“I remember when the word ‘craft’ belonged to crepe paper and wooden lolly sticks, and the idea of starting a brewery was greeted not with a look of envy but a laughing splutter into a pint”
It’s been an odd couple of years at best, a devastating two at worst, and I doubt there isn’t a single one of us who doesn’t look at the world a bit differently to how we did at the start of 2020. Much of the brewing industry is picking itself up off the floor, dusting itself down and putting a pack of frozen peas on its bruises after its time with covid. I expect many hardened brewers have been wondering whether they have the energy to build the business back up again, and equally, I suspect there are many insurance brokers and the like contemplating their life choices and considering starting a new career in beer.
All of this comes to Grain at a time when we turned fifteen years old, those awkward teenage years. I’m pretty sure it was Russ at XT Brewing, a brewery of similar size, perhaps slightly younger but also members of the Malrex Owner’s Club of brewkits, who described us as an ‘old new brewery’. We started in 2006, when the word ‘craft’ belonged to crepe paper and wooden lolly sticks, and the idea of starting a brewery was greeted not with a look of envy but a laughing splutter into a pint. So we don’t have the benefit of stability, money and a big pub estate like many of the age-old breweries, nor do we have all the flashing lights and fresh excitement of the new kids on the block.
I went to a ‘brewer open day’ at Brewdog HQ a few years ago in Aberdeen. At 49 I was the third oldest person there, not just of those at the open day, but amongst the entire 350 people working there too. A brewer who looked even more uncomfortable than me was number two, and the Brewdog finance director was the eldest. ‘What have you done with all the old people?’ was asked at the Q&A session, and it does reflect the new-age brewing industry we find ourselves in, but not necessarily those it is trying to appeal to. Whilst at that Brewdog thing, I buddied up with some great guys from your classic ‘have a go’ – two year old – five barrel brewery. They were there, hoping to get some secret insights into how to make it in the ever-crazier brewing industry, and I asked them what their brewery ethos was. ‘We do things differently’ was the answer. I asked that question to a handful of other brewers that day, and they nearly all gave the same answer.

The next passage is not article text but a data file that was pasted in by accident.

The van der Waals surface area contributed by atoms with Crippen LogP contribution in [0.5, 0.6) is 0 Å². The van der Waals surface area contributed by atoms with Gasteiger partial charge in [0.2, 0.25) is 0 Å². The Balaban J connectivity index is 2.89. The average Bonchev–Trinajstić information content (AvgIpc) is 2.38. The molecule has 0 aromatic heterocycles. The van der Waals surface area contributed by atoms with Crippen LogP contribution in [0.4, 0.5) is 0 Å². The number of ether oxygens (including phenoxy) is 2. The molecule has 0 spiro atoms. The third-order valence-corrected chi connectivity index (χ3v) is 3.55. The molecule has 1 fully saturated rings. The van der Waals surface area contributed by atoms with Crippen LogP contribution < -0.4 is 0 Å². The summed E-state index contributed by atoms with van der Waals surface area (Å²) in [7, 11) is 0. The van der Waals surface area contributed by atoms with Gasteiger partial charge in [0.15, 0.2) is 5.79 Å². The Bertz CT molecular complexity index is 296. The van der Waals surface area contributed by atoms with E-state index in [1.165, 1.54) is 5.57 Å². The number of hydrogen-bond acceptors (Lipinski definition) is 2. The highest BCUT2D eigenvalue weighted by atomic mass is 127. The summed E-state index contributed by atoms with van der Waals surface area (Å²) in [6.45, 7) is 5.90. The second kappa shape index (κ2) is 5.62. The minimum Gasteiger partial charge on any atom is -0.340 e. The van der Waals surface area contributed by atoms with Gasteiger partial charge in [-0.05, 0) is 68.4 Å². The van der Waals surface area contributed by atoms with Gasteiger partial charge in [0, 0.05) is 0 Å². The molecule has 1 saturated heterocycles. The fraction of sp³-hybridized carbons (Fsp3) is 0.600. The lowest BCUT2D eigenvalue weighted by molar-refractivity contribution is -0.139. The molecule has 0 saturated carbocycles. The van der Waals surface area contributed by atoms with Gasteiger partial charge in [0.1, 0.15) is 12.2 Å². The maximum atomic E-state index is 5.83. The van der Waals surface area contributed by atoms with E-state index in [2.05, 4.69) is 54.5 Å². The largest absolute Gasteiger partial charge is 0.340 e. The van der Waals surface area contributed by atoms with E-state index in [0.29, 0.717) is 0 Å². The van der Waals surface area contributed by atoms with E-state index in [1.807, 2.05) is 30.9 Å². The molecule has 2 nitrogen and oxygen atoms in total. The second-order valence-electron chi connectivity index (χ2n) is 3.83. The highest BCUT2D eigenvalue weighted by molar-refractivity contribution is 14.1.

It’s tough. Finding an identity that suits you, appeals to customers, makes you stand out, yet stands the test of time, is hard to do, especially in such a saturated market. I went through a phase of panic a few years back, seeing these new breweries pop up around us (that’s probably what drove me to the Brewdog Open Day). They were younger than us, had hipper beards than us, and were brewing all the latest beers the moment a new style was discovered. For a short while I began obsessively searching social media, following all the trends, and having a go on our trial kit to create that new beer. It was exhausting. Whether it is my age, a distrust of fads, or the feeling that I was turning my back on what we set out to do, but I knew it was not for me and not what Grain is about. I would just end up as dad, dancing at the wedding.
I now often remind myself of who we are, and where we have come from, and it helps me to relax a bit and do what we are good at, and concentrate on perfecting our art. We do some great cask beers, and we also do some great keg beers now too, with our keg range edging more and more to European styles. I am very pleased with our Pilsener and Tunbecker lagers, I think the Weizen is spot on, and our recent dark lager Munich Dunkel is a great example of its kind. Are they exciting? Probably not, but like the majority of our beers, they absolutely hit the spot and nearly always return for another. When Alan from Old Chimneys Brewery teamed up with us to continue brewing Good King Henry, it was the perfect fit. ‘Craft – whatever is that?’, yet no-one would deny that his beer doesn’t wear the crown in the craft market.
So I see ourselves as a scuffed but still solid pair of old brogues – well built, authentic, with a touch of class yet outside of a fashion pigeon hole. Many breweries just become that new pair of ripped jeans, straight from a catalogue, and on many they look good. And where others may spend hours with hydrogen peroxide and salt to make the new corrugated tin of their brewery look old, I view those rusted tin sheds at South Farm with a frown, as roofs that will soon need fixing.
We are neither craft nor traditional, and instead see ourselves as just a brewery, comfortable in our stainless steel skin, but by no means stuck in our ways or afraid of trying new things. Our ethos is do what we do to the best of our ability, and we are all proud of the beers we brew, and I’ve emerged from lockdown with a renewed sense of purpose, but with a reassurance that we often get it right. We are Grain, and the soul of every great beer is the grain, but that’s a blog for another day.